Maybe you’ve noticed, but there’s been a disturbing rise in the number of self-checkout lanes popping up in stores all over – especially in department stores like Wal-Mart or grocery chains.
Some customers don’t mind them – or even prefer them when they only have one or two items – but many customers find them annoying. They find them confusing and difficult to use or feel like they’re being asked to do the work of a store employee for free.
Unfortunately, using a self-checkout lane could also make you prone to arrest over nothing more than a mere mistake.
Stores are on high alert, and that makes them jump to conclusions
There has been somewhat of a domino effect happening: Stores are having trouble finding and keeping staff due to recent events over the last few years, so they went to alternative check-out methods, the most common of which is the self-checkout lane.
In turn, petty thieves – some utter novices at shoplifting – discovered that it was relatively easy to make off with a few unscanned items each trip. THAT drove losses up and profits down for these stores, so companies are now trying to clamp down on shoplifters in numerous ways – and that can lead to management pressing charges over what amounts to a simple mistake.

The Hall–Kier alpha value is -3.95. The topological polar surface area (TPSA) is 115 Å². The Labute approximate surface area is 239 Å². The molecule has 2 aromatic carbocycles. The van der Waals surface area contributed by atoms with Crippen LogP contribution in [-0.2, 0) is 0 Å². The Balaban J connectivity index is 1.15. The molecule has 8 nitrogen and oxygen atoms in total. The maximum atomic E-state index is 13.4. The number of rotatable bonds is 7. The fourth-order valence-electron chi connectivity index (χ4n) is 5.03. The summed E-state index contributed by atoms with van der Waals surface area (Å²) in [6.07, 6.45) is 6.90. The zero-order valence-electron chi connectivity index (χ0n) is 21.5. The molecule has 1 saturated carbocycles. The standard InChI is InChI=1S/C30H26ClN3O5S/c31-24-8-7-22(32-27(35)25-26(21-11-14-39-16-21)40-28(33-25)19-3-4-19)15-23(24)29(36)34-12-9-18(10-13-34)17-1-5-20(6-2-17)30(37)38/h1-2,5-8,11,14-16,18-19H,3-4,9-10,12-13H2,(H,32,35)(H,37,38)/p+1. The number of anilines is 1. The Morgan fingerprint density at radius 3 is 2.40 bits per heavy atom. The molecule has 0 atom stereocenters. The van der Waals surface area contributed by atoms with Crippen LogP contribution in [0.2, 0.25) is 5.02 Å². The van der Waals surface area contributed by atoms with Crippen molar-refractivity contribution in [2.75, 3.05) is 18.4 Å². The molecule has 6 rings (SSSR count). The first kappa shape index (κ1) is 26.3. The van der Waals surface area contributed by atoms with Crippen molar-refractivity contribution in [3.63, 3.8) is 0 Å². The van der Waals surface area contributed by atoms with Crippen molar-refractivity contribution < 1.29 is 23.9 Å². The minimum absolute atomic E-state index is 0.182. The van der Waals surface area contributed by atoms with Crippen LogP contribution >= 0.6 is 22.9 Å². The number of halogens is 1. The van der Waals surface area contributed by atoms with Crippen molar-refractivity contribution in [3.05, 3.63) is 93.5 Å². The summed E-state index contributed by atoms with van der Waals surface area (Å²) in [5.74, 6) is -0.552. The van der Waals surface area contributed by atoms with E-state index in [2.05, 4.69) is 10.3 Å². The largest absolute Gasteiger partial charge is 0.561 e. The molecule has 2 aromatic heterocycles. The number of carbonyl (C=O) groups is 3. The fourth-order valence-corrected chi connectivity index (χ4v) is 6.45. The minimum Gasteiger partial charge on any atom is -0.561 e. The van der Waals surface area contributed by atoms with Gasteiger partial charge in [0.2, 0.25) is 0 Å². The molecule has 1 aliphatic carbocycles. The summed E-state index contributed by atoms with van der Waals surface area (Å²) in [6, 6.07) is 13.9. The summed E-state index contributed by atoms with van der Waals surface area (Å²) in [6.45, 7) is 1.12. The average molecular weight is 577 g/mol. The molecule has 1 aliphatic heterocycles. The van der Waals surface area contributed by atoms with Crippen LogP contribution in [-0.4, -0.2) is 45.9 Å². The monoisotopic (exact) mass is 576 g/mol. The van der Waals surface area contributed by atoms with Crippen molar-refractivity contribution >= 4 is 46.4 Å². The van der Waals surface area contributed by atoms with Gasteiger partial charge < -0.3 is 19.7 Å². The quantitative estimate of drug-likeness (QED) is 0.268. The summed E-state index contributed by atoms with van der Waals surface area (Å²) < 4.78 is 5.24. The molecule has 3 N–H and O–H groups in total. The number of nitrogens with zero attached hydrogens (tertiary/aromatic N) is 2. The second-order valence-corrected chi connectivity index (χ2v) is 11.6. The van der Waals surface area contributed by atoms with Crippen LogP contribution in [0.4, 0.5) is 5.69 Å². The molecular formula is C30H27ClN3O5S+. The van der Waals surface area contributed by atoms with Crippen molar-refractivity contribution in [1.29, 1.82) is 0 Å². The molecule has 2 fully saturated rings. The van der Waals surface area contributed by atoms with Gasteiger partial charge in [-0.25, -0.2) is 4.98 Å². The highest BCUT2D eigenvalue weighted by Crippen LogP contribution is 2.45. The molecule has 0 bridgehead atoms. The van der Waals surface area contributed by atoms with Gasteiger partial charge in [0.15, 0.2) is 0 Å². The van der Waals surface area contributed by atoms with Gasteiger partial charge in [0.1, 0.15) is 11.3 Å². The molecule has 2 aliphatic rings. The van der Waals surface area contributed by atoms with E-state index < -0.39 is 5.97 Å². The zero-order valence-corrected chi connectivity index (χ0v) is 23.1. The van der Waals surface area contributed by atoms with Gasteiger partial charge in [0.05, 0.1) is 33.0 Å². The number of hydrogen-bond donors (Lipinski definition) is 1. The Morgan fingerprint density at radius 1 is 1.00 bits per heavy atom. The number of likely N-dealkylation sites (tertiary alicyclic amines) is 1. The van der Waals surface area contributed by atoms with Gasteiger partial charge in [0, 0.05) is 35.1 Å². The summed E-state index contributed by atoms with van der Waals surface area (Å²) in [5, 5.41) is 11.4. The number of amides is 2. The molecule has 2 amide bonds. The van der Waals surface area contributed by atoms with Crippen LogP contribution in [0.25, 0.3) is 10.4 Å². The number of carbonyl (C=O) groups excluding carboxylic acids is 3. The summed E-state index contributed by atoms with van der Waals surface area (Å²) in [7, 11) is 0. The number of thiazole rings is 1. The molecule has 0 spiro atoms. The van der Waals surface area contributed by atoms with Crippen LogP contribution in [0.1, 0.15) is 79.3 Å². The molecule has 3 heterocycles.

For example, imagine that you’re getting ready for your child’s birthday party, with all the trimmings – and you tossed a couple of extra items onto the bottom rack of your cart shortly after you got into the store. You’re tired, stressed and in a hurry, so you forgot about them. You didn’t even notice when you rang out the rest of your items. The next thing you know, you’re being detained for shoplifting.
Is this fair? No. In fact, the state law says that you are only guilty of shoplifting if you seek to deprive the merchant of their goods “willfully.” An accident isn’t willful – but trying to talk your way out of the situation by explaining that it was just a mistake will (at best) do nothing to help you and (at worst) could give the prosecution ammunition against you.
Frankly, you may want to stick to the regular checkout lanes whenever possible. If you do end up charged with shoplifting over a mere error, it’s generally wisest to get immediate legal assistance.